Leubsdorf: Vice President Harris finding her political bearings



The campaign to rehabilitate Vice President Kamala Harris’ image is well under way, suggesting the Democrats have finally recognized the potential problem her low public standing poses for President Joe Biden’s re-election.

“Why Vice President Harris Is Invaluable for 2024,” headlined a nine-page memo from Biden-Harris campaign manager Julie Chavez Rodriguez and Becca Siegel, the campaign’s chief data operative. They argued her stress on issues important to core Democrats outweighs any popular shortcomings.

“ICYMI: Vice President Kamala Harris Takes on Gun Safety Reform and Critical 2024 Role,” headed another release, citing an array of articles about her recent appearances.

Actually, the campaign to spotlight Harris coincides with signs that she has found more of her political bearings, though it’s not yet apparent in the polls. Serving as the administration’s spokesperson on abortion, gun control and racial issues suits her a lot better than her initial assignment on immigration.

Harris downplays that there’s been a change. “It’s not as though I’ve just found myself,” she told Politico in a recent interview. “I’ve always been here and never went away.” But she has lately shown greater willingness to challenge the Republicans, while shedding some of the caution that marked her first two years as vice president.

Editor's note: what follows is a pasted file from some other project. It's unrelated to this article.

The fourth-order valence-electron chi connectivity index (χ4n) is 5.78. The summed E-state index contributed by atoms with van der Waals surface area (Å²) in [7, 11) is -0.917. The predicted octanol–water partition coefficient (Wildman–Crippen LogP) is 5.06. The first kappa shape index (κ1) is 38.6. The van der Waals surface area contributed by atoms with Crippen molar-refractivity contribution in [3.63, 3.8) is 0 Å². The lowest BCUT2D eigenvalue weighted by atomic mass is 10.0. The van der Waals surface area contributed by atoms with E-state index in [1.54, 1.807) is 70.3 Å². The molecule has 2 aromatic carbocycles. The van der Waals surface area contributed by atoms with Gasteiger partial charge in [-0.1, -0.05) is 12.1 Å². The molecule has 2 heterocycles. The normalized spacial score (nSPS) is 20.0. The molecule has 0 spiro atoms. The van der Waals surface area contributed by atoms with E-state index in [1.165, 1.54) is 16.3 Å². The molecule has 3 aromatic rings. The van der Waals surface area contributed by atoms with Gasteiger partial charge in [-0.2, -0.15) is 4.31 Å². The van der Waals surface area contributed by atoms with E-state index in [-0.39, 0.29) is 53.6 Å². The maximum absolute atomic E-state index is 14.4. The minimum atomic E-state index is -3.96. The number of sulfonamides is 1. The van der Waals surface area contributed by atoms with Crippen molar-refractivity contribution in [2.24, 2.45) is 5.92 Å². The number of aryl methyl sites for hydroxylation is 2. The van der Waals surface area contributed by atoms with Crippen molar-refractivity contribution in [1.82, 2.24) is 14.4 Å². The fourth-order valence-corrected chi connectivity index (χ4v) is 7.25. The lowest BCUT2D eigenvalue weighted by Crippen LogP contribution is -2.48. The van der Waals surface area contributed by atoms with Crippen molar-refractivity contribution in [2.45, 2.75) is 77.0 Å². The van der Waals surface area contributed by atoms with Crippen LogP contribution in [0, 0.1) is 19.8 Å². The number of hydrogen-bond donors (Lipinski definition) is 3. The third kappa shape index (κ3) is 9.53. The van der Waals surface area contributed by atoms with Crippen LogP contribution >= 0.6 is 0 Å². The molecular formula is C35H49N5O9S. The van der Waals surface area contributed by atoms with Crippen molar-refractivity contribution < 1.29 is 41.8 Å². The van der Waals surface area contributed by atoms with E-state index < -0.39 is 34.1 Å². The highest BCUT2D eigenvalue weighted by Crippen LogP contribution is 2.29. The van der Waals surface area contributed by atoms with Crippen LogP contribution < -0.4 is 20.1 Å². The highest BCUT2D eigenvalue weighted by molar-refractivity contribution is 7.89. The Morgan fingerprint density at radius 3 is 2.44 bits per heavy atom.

In a sense, Harris is performing the traditional political role played by most vice presidents from Richard Nixon to Joe Biden, serving as something of an attack dog on the opposition’s perceived weaknesses.

Biden has also not hesitated to take on the GOP politically, making frequent references to “MAGA Republicans” and singling out Republican foes like Alabama Sen. Tommy Tuberville and Wisconsin Sen. Ron Johnson.

Harris’ initial struggles were hardly surprising. Picked to provide racial and ideological balance and fulfill Biden’s pledge to pick a female running mate, she was far less experienced than the president, a veteran of five decades in Washington.

She had been a senator for only two years and spent much of it running for president and then vice president. And she lacked a close personal relationship with Biden.

Besides, the president had a well-established coterie of mostly male senior advisers from his years in the Senate, as vice president and his presidential campaign.

One of her two original assignments was to help pass broad-ranging voting rights legislation to counter restrictive GOP state laws, a no-win proposition because of the Senate’s filibuster rule and Biden’s unwillingness to change it.

The second was immigration, but mainly finding ways to counter the impact of Central American poverty and crime on the refugee influx into the United States.

As a result, she forswore a visit to the U.S.-Mexican border as outside her realm of responsibility, looking foolish in the process and prompting predictable Republican criticism that she was ignoring the impact of administration policies on the problems there.